Predictions are hard, especially about the future:
Kevin Williamson, at the National Review, suggests a good amount of Manhattan’s income is mobile enough for De Blasio to scare away through the inevitable taxation and wealth-transfer that’s going to occur:
‘And as Mike Bloomberg was lambasted for pointing out, you can’t ignore the super-rich, either, given that fewer than 100,000 New Yorkers pay half the city’s taxes, and 500 of them pay 15 percent of the city’s taxes. That is problematic in and of itself, but it’s not like everybody else gets off the hook — de Blasio’s tax hike on those who make $500,000 or more will have real consequences for people in less rarefied income brackets’
Dan Mitchell suggests this wealth-transfer from private to public will happen, but that some of de Blasio’s ambitions may be thwarted by Cuomo and the state government in Albany:
‘If you put a gun to my head, I suspect de Blasio will get some sort of tax hike, but probably not what he wants.
So what will that mean? It’s hard to answer that question without also know[ing] what will happen on the spending side of the budget. If he pays off his union supporters by augmenting the already excessive pay and benefits of city workers, then New York City will be on the fast track to fiscal trouble.’
Of course, some are speculating that the Big Apple is headed back to 70’s-style crime rates, fear and seediness (amusing but highly speculative rant at Sultan Knish: It’s De Blasio Time). Myron Magnet, at the City Journal, recalls what it was like during those days, and hopes De Blasio stays strong on crime so that NYC won’t need broken windows-style policing:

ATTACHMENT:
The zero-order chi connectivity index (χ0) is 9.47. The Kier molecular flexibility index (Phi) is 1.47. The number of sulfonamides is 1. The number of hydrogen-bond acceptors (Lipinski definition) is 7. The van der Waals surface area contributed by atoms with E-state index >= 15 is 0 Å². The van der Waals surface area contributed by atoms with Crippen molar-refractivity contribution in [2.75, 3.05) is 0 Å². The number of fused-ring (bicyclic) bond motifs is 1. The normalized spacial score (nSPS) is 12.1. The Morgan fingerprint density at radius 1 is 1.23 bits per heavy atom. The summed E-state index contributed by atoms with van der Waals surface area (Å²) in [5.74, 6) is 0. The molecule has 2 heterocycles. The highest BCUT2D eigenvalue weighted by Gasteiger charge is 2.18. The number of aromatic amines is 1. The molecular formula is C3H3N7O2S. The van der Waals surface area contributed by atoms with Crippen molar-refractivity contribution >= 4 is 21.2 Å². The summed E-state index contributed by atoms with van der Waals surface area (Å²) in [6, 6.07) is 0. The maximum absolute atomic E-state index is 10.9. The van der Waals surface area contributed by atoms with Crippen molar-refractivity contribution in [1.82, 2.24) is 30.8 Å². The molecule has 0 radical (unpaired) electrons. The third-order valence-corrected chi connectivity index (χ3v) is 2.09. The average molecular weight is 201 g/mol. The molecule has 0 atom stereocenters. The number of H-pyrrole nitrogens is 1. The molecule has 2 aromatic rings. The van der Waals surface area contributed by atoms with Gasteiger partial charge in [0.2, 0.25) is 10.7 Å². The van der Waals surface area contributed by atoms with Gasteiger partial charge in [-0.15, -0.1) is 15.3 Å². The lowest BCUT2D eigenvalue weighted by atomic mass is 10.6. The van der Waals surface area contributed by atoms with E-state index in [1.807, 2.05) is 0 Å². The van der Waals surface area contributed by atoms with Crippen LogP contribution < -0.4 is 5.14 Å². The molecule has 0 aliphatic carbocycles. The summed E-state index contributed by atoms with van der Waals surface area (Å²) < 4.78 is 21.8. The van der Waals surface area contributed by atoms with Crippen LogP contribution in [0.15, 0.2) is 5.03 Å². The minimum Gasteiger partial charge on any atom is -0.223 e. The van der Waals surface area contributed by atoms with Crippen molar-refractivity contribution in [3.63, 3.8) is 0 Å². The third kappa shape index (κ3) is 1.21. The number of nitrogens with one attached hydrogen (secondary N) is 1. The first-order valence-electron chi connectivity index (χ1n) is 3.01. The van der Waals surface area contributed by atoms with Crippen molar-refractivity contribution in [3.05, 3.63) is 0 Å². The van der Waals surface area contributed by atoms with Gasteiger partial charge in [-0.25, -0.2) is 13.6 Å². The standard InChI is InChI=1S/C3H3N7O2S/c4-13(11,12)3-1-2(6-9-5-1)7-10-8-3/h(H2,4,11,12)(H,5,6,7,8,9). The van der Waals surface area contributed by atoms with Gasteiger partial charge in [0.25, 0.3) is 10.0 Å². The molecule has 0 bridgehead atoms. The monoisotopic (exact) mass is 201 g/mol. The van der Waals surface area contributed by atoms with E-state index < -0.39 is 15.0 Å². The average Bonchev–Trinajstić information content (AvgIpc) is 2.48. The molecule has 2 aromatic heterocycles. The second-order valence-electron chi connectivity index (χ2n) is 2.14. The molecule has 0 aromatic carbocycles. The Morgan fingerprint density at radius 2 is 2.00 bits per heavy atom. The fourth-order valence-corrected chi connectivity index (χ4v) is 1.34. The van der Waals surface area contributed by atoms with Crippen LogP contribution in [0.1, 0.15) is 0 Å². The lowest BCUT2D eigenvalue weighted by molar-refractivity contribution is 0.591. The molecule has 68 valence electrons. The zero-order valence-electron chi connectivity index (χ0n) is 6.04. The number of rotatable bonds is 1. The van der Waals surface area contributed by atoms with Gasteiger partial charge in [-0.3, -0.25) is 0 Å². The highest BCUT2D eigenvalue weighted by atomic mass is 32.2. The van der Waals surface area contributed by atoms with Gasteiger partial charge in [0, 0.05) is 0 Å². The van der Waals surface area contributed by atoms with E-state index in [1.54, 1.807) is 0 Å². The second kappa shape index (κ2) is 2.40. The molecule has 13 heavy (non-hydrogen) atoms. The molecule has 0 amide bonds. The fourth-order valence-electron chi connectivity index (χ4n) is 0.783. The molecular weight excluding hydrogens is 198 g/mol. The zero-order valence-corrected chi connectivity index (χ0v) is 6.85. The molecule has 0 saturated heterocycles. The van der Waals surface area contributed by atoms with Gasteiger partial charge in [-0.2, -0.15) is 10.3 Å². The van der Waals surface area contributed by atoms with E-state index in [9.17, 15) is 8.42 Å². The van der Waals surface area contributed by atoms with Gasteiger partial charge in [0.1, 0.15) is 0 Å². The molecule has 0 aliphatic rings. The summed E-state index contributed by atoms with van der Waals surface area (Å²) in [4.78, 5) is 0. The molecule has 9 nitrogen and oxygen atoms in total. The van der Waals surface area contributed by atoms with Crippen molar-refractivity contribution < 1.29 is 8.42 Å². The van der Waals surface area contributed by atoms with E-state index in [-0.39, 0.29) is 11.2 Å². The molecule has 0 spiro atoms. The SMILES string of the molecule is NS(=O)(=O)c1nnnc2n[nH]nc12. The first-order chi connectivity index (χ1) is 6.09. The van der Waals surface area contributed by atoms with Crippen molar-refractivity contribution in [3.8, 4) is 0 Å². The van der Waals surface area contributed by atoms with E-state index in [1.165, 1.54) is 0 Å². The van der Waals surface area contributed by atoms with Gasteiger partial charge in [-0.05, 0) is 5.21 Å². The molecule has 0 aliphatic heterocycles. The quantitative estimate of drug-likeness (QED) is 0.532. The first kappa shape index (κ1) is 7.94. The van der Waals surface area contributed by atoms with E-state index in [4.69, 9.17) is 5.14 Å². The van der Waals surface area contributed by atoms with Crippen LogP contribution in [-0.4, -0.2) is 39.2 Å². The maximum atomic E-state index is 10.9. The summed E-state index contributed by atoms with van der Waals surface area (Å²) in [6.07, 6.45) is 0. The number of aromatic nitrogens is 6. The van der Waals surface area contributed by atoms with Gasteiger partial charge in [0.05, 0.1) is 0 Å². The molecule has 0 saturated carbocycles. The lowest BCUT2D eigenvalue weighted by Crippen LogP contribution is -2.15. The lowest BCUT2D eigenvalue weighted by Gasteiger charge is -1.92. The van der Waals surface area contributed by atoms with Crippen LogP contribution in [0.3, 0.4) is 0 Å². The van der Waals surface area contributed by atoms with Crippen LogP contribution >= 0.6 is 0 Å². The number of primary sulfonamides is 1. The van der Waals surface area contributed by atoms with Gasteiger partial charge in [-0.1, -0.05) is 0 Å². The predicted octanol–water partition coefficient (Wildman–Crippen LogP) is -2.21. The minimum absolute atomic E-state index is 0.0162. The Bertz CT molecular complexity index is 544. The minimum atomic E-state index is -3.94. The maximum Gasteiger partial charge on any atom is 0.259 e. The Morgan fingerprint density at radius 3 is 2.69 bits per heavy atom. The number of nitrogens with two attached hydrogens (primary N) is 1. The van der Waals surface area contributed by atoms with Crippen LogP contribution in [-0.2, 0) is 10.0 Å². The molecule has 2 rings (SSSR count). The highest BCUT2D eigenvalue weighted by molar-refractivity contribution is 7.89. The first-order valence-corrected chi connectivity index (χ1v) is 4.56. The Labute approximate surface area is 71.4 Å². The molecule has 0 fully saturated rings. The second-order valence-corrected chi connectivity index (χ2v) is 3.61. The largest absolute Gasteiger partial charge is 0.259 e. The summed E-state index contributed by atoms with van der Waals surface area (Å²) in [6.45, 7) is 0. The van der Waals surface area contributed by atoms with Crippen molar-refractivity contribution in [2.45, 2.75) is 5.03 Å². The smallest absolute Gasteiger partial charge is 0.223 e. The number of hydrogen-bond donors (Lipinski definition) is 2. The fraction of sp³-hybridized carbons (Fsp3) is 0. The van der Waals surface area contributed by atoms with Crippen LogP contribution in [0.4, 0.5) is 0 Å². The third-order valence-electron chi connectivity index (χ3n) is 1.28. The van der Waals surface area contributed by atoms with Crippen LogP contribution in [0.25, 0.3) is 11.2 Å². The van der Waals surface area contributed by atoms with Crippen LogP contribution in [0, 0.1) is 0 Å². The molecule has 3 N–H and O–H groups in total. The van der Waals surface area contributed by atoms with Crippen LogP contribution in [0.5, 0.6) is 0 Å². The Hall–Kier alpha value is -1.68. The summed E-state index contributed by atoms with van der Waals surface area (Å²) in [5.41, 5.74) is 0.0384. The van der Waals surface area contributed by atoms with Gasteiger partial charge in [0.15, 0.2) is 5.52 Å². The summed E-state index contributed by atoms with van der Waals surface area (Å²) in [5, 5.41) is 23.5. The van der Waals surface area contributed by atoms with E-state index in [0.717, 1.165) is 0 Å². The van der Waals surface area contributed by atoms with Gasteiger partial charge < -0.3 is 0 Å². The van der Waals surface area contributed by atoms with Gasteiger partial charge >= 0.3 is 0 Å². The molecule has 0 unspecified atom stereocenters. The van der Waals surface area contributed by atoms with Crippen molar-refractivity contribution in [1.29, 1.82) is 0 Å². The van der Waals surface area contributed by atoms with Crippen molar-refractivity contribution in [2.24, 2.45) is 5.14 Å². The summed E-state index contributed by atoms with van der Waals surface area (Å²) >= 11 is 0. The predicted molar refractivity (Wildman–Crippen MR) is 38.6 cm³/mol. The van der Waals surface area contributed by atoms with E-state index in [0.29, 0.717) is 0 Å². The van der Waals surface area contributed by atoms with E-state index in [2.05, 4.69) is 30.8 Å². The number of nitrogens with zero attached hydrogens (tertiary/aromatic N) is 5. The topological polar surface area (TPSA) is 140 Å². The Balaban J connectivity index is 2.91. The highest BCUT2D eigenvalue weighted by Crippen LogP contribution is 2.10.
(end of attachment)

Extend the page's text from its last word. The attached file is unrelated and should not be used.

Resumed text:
Home, when you got there, was a mini-fortress. We had triple locks on our doors, and we were expert in the competing merits of the different varieties–the deadbolt, the Segal (though debates raged on the most pick-proof cylinder), and the top-of-the-line Fox Police Lock, with its four-foot steel bar wedging the door shut from a steel-lined hole in the floor.
Josh Barro argues that De Blasio will work hand-in-hand with real estate developers to fund his plans and keep his coalitions together:
‘Inclusionary zoning is not my preferred approach to affordable housing. Directing developers to build luxury apartments and rent them at a discount to people with low incomes is an inefficient way of housing the poor and the middle class. But the land under New York City is so valuable that upzoning it will create tremendous economic and fiscal benefits, even if some of those benefits are allocated inefficiently.’
Someone’s going to be paying for all of this.
Predictions are hard, especially about the future.
Related On This Site: Richard Epstein At Defining Ideas: ‘City Planners Run Amok’…Virginia Postrel At Bloomberg: ‘How The Elites Built America’s Economic Wall’...The Irish were a mess: William Stern At The City Journal: ‘How Dagger John Saved New York’s Irish’
A Few Thoughts On Walter Russell Mead At The American Interest: “Why Blue Can’t Save The Inner Cities Part I”
Politicians and politics likely won’t deliver you from human nature, nor fulfill your dreams in the way you want: anarchy probably won’t either: Two Sunday Quotations By Albert Jay Nock in ‘Anarchist’s Progress’
Josh Barro At Business Insider: ‘Dear New Yorkers: Here’s Why Your Rent Is So Ridiculously High’